As one might suspect, there is more going on here than the system diagram in Figure 1-6 shows. Both the control and feedback processing blocks may have some degree of amplification (gain) incorporated into their design. They may also include attenuation, filters, or limit thresholds. Gain levels are selected based on the application, and responses may even be nonlinear if necessary.
Here’s a somewhat more interesting closed-loop control example. Let’s assume that we want to maintain a constant fluid level in a storage tank while its contents are removed at varying rates. At some times the drain rate may be quite high, while at other times it may be very low or even zero. Figure 1-7 shows the setup and its associated control loop.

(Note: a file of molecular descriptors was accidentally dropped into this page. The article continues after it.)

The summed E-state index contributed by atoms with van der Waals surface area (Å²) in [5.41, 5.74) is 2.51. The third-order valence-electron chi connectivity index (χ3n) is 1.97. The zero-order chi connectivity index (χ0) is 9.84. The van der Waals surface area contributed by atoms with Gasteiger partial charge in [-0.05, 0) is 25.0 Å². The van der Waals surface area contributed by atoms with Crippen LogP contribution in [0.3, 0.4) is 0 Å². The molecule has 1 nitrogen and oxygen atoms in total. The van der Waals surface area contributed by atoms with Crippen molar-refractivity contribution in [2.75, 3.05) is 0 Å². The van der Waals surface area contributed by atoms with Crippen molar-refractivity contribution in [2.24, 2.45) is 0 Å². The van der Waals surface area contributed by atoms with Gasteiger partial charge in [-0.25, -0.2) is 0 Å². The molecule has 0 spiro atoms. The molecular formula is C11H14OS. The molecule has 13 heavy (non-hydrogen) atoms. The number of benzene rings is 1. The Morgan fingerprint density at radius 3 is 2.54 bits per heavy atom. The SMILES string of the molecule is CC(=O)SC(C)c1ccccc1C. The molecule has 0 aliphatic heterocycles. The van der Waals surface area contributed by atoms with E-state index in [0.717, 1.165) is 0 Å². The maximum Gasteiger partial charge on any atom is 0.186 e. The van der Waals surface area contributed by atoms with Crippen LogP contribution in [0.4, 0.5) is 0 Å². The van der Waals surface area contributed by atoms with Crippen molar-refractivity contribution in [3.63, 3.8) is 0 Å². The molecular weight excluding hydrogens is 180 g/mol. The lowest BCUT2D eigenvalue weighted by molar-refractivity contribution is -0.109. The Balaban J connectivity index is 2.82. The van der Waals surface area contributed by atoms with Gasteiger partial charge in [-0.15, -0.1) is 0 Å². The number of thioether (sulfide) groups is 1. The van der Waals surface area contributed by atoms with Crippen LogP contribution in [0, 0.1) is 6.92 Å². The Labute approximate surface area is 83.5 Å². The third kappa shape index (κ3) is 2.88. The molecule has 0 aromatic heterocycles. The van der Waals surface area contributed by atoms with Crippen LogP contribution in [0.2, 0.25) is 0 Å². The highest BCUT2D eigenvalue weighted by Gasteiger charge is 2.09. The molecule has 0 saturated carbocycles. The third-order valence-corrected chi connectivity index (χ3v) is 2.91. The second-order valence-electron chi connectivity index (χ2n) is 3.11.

A sensor measures the fluid level in the tank, and if it is below the commanded value the rate of the input pump is commanded to increase so more fluid will enter the tank. As the fluid level approaches the target setting, the rate of the pump decreases, and once the target is reached it stops completely. This arrangement will automatically compensate for changes in how fast the fluid is drawn off from the tank, so long as the drain rate does not exceed the ability of the pump to keep up with it.
Sequential controls are a very common form of control system and are straightforward to implement. Automated packaging systems, such as those used to form cereal boxes or fill plastic bags with animal feed, are typically timed sequential controls that perform specific actions using electrical or pneumatic actuators. Other sequential controls might employ some type of sensing to change sequences as necessary, or to sense a fault condition and halt the system.